New England Soccer Today

DeNormandie determined

FOXBOROUGH, Mass. – During last Saturday’s Revolution U-18 match against the NJSA 04 U-18s, forward Cole DeNormandie found just about every which way not to score.

Whether it was a sublime header, a sneaky shot, or a rocket from distance, DeNormandie did well to put each one on frame. But, all he could do was shake his head as the NJSA 04 keeper make one acrobatic save after another.

“I’m sure he’s disappointed that he wasn’t able to connect on them,” said Revolution U-18 head coach John Frederick. “But, he’s connected in previous matches and he’s got a bright future ahead of him.”

That future wasn’t nearly as bright when DeNormandie first showed up for his Academy tryout in 2009. Unlike some of his peers, the teenager arrived to the tryout with a touch of anxiety.

“The first tryout I was a little nervous,” said DeNormandie. “I ended up doing alright, but it was hard to get into a rhythm when you’re playing with kids you’ve never played with before.”

It was an early lesson that the Lincoln, MA native learned, and later accepted, if he was to succeed at a higher level.

“It was definitely good,” said DeNormandie. “You have to do it if you want to make the team. The tryout counts.”

Although the 6-1 striker was thrilled to get the call about earning a spot at the Academy, he also understood that the real work was still ahead of him.

“It was a good feeling (to make the Academy),” said DeNormandie. “I was excited, but I think it was also like ‘on to the next thing’ for me. You know, once you make the team – now you have to perform.”

Performing well wasn’t a problem at all for the striker. During his first season with the U-16s, he scored 10 goals and added three assists in 28 matches during the 2009-10 U.S. Soccer Development Academy campaign.

One person who’s been impressed with DeNormandie’s performances since that tryout is Frederick.

“Cole’s a really talented athlete,” said Frederick. “Physically, he’s very gifted, he’s strong and fast, really improved on the ground with the ball and he’s more and more dangerous.”

DeNormandie has remained dangerous even at the U-18 level. Through eight matches this season, the 17-year-old has a pair of goals and would probably have at least two more had it not been for a couple of impressive saves at the hands of the NJSA 04 keeper.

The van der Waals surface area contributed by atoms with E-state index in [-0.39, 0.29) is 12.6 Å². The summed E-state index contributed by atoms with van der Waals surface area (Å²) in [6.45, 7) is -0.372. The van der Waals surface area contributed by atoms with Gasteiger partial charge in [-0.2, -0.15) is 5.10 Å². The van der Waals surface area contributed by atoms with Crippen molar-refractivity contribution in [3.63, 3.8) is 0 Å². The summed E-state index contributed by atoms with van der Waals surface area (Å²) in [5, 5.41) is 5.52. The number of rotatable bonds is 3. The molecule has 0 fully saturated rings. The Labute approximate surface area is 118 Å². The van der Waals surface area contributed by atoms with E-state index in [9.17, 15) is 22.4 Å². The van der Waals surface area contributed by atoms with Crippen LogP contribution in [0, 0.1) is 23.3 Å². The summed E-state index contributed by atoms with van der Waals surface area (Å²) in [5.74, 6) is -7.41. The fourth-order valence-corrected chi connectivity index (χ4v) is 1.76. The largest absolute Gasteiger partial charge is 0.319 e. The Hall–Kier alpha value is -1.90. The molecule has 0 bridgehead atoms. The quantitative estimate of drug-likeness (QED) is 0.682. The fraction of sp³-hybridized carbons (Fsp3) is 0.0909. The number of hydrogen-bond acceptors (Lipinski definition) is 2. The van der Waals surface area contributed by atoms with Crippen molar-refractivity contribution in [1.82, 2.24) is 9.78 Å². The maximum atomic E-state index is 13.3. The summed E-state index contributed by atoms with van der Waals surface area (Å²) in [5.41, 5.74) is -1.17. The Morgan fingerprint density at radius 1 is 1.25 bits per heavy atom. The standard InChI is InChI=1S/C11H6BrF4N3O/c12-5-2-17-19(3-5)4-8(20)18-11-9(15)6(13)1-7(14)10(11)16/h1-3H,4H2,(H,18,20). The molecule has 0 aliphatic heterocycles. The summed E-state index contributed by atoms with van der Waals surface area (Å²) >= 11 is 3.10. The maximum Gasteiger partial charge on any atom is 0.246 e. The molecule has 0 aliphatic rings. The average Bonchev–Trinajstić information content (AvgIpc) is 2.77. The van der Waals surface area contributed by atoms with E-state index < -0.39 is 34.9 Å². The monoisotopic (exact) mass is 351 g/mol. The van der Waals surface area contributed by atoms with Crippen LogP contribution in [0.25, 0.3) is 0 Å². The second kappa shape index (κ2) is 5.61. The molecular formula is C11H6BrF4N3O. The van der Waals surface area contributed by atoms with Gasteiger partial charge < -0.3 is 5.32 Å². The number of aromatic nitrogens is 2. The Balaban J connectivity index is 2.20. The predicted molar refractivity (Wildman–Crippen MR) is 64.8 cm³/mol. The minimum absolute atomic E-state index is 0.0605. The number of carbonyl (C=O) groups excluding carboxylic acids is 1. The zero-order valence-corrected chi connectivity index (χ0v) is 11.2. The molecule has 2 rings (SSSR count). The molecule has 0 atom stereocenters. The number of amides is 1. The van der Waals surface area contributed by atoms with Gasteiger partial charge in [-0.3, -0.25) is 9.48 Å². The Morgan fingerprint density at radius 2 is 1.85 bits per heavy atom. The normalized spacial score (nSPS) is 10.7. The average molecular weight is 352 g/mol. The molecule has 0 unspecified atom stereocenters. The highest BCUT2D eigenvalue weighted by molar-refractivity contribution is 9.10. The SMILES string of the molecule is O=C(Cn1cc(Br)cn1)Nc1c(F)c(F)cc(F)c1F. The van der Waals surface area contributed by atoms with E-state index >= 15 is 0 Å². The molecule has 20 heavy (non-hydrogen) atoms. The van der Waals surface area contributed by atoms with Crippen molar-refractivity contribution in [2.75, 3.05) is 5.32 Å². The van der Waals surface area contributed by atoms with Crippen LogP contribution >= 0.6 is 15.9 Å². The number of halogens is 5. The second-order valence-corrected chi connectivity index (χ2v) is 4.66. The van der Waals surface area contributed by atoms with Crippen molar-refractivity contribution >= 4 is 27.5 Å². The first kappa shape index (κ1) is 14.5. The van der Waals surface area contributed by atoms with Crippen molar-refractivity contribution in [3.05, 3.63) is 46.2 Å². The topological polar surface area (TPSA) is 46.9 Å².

While his goalscoring rate may be somewhat lower this season, the striker has acknowledged that the transition from the U-16 to the U-18 level has been more of a challenge than he initially expected – and it has nothing to do with the escalating talent level.

“The games have been tough,” said DeNormandie. “Going into 90 minute (matches at the U-18 level), this is my first season doing that so I think once you get to the final five minutes in each half, it’s kind of a fight because it’s usually not there so it’s about getting your fitness up and getting used to that. That’s probably been the toughest part.”

Despite the growing pains, early buzz has projected DeNormandie, who will play his college soccer at the University of Cincinnati in the fall, as a potential candidate for reserve league action with the senior squad this spring given his size and skills. It’s an opportunity that the teenager is particularly eager about.

“Hopefully, I’ll be able to play with the reserves this spring,” said DeNormandie. “The coaches said that a couple of players will be able to come and play with the reserves.”

Of course, DeNormandie will be content with playing for the reserves for so long. Even though he’s still in high school, the tall and physical forward is already eyeing the next step.

“Hopefully, I’ll be able to get onto the first team,” said DeNormandie. “That’s a big goal of mine.”

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